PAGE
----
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Remember Me… Or What's Left Of Me.
13 March 2013

"Today, I am glad to have this opportunity to speak up against drugs, alcohol, smoking and youth delinquency," says 53-year-old Mr Mahmood Salleh, a beneficiary of HCA Hospice Care's home hospice service.

As unlikely as it seems, this soft-spoken, frail-looking man used to lead a drug-ridden lifestyle.

"Take a look at me and listen to my story – don't repeat my mistakes and make it your story," he says. "I hope my voice will reach out to families who will help their daughters and sons stay away from drugs so their future stays bright and full of life."

"Throughout my conversation with Mahmood, he never failed to smile even though he may be in pain," recalls Ms Nuraisha Nassir Teng, better known as Aisha, volunteer writer of What's Left of Me: A Former Addict's Pilgrimage To Forgiveness In His Final Days, a photo diary put together by a group of volunteers for Mr Mahmood and his family.

"Mahmood never complained and he never asked for sympathy," says Aisha who had the opportunity to document the patient's life journey as a filial son, a caring brother and, today, an ardent advocate for a drug-free life.

Cherished memories:

Mr Mahmood Salleh, seen here feasting and making merry with his family during Hari Raya Haji in 2012. He hopes to dedicate What's Left of Me: A Former Addict's Pilgrimage To Forgiveness In His Final Days  to his family whom he refers to as his "pillar of strength through [his] troubled days."

Regardless of the struggles that Mr Mahmood faced throughout his dangerous dalliance with drugs, Aisha says she is impressed and moved by the consistent support that his family has shown towards him.

The freelance writer who is a full-time media research analyst adds that she is heartened by Mr Mahmood's strength and courage to share his story with others.

"For me, having the opportunity to write about Mahmood meant rediscovering life and what it means to love and to be loved," says Aisha.

Acknowledging that Mr Mahmood had wanted to do his part to raise awareness and educate youths on the dangers of drug use and abuse, Aisha reflects on how she was humbled by the experience of volunteering for this project.

"It was through his [Mr Mahmood's] simple yet poignant message that I felt we needed to serve as the medium to relay his message to others," she says.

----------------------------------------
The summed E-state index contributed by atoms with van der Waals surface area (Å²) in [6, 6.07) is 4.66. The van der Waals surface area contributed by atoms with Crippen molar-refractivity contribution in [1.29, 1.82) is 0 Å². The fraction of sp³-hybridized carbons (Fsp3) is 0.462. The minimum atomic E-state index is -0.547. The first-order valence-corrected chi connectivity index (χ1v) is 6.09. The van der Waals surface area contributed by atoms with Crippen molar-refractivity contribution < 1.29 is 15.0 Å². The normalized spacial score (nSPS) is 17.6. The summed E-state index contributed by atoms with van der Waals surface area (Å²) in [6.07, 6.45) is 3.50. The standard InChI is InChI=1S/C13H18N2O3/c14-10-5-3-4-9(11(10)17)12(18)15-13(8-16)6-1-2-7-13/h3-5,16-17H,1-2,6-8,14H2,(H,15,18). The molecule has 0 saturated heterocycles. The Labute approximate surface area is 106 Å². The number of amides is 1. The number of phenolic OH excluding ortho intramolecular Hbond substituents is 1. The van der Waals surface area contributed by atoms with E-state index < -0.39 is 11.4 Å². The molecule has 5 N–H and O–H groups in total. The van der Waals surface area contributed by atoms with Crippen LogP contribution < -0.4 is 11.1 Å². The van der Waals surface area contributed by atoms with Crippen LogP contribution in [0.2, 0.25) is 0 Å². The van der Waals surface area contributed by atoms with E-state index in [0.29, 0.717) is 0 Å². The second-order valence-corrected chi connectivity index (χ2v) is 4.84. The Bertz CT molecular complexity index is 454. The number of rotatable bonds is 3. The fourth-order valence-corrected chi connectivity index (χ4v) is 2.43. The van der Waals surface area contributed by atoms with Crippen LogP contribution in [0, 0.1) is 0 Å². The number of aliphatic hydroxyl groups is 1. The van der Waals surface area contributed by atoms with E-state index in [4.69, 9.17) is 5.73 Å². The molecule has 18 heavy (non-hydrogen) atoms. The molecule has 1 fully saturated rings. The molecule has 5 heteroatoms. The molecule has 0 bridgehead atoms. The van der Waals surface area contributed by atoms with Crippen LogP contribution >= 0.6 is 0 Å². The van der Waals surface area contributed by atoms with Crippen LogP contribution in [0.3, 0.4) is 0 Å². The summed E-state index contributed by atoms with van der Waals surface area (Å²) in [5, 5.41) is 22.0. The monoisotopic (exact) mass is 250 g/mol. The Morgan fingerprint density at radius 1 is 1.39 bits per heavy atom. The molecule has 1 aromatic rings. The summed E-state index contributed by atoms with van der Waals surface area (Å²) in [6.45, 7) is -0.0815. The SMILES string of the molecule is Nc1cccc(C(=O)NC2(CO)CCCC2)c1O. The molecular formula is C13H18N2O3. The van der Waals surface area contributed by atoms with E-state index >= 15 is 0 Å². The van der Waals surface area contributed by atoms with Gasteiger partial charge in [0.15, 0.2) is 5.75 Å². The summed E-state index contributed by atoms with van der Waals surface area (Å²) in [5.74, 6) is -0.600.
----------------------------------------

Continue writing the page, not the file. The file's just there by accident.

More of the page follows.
Even though she admits to feeling nervous about coming across as "intrusive" initially, she says Mr Mahmood had assured her that this was, indeed, "his last wish."

"This is the first time I'm volunteering with HCA Hospice Care and I truly look forward to more opportunities like this," says Aisha who enjoys meeting and writing about people from all walks of life.

"The act of giving and expecting nothing in return is the best form of love you can present to a stranger," she adds.

The best form of love:

Aisha says "the act of giving and expecting nothing in return is the best form of love you can present to a stranger."

"It is the first step that matters":

Ray [right] says Mr Mahmood [left] has inspired and touched him in more ways than one. He encourages others to take the first step to volunteer to bring joy, warmth and hope to others in need.

For Mr Ray Chua, the photographer who was responsible for capturing some of the most private and pivotal moments in Mr Mahmood's life, this is his second time volunteering.

The engineer-turned-photographer who has 15 years of newsroom experience as a photojournalist first began volunteering with Singapore Hospice Council. Together with three other photographers, Ray had helped to document the lives of eight hospice patients for a coffee table book, titled, Departure.

Later, he came to know of Mr Mahmood through one of HCA Hospice Care's nurses who had worked with him on Departure previously.

A firm believer in sharing his knowledge and expertise, Ray says others should also step forward to volunteer their individual skills and services, and this need not be limited to monetary terms.

"It is the first step that matters," he says. "By volunteering, others can bring joy, warmth and hope to the needy in our midst."

After meeting Mr Mahmood for the first time, Ray went home to share with his wife what a good person he thought Mr Mahmood was.

"I applaud his [Mr Mahmood's] courage to share his story," he says. "Agreeing to open up and allow a stranger like me to snap photos of him and his family when he was at his most vulnerable must have been challenging for him, too."

"Hopefully, the documentary effort can help raise awareness on the harmful consequences of drug abuse and deter others from stepping into [similarly] muddy waters," says Ray.

Through the experience, Ray says he is now able to better appreciate the importance of family.

"It is common for people to make mistakes, but to have family members who choose to forgive and to forget, and to extend a helping hand and their unconditional love to us during difficult times is something that's hard to come by and should be cherished," he says.

To view a copy of What's Left of Me: A Former Addict's Pilgrimage To Forgiveness In His Final Days, visit https://www.hca.org.sg/hospice/wp-content/uploads/Whats-Left-of-Me_Final-Low-res.pdf.